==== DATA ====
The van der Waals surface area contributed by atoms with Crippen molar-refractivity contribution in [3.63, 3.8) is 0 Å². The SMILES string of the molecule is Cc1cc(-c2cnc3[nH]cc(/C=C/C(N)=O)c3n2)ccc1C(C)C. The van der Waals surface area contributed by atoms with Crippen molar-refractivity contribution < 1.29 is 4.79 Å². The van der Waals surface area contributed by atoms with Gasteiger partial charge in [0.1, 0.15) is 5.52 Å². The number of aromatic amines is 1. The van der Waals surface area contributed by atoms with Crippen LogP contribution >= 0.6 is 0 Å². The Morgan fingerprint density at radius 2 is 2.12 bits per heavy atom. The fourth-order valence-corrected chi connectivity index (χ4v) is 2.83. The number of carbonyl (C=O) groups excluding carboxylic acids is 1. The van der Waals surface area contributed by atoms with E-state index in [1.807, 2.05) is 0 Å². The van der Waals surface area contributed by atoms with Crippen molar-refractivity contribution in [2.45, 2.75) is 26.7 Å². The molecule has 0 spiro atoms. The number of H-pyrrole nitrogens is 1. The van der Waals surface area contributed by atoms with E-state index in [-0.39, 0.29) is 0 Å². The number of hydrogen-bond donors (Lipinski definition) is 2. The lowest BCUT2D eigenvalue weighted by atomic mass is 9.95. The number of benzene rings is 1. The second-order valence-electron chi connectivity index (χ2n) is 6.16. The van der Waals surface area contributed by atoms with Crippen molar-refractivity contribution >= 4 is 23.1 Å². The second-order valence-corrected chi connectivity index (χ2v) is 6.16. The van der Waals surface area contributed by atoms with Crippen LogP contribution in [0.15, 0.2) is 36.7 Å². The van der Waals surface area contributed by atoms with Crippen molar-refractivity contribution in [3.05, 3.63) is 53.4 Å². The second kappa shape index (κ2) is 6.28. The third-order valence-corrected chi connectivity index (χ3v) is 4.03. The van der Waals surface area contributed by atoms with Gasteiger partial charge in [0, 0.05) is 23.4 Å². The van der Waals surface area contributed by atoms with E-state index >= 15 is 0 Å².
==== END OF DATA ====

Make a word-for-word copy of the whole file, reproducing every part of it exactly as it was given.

The van der Waals surface area contributed by atoms with Crippen molar-refractivity contribution in [3.63, 3.8) is 0 Å². The SMILES string of the molecule is Cc1cc(-c2cnc3[nH]cc(/C=C/C(N)=O)c3n2)ccc1C(C)C. The van der Waals surface area contributed by atoms with Crippen molar-refractivity contribution < 1.29 is 4.79 Å². The van der Waals surface area contributed by atoms with Gasteiger partial charge in [0.1, 0.15) is 5.52 Å². The number of aromatic amines is 1. The van der Waals surface area contributed by atoms with Crippen LogP contribution >= 0.6 is 0 Å². The Morgan fingerprint density at radius 2 is 2.12 bits per heavy atom. The fourth-order valence-corrected chi connectivity index (χ4v) is 2.83. The number of carbonyl (C=O) groups excluding carboxylic acids is 1. The van der Waals surface area contributed by atoms with E-state index in [1.807, 2.05) is 0 Å². The van der Waals surface area contributed by atoms with Crippen molar-refractivity contribution in [2.45, 2.75) is 26.7 Å². The molecule has 0 spiro atoms. The number of H-pyrrole nitrogens is 1. The van der Waals surface area contributed by atoms with E-state index in [-0.39, 0.29) is 0 Å². The number of hydrogen-bond donors (Lipinski definition) is 2. The lowest BCUT2D eigenvalue weighted by atomic mass is 9.95. The number of benzene rings is 1. The second-order valence-electron chi connectivity index (χ2n) is 6.16. The van der Waals surface area contributed by atoms with Crippen molar-refractivity contribution >= 4 is 23.1 Å². The second-order valence-corrected chi connectivity index (χ2v) is 6.16. The van der Waals surface area contributed by atoms with Crippen LogP contribution in [0.15, 0.2) is 36.7 Å². The van der Waals surface area contributed by atoms with Crippen molar-refractivity contribution in [3.05, 3.63) is 53.4 Å². The second kappa shape index (κ2) is 6.28. The third-order valence-corrected chi connectivity index (χ3v) is 4.03. The van der Waals surface area contributed by atoms with Gasteiger partial charge in [0, 0.05) is 23.4 Å². The van der Waals surface area contributed by atoms with E-state index >= 15 is 0 Å².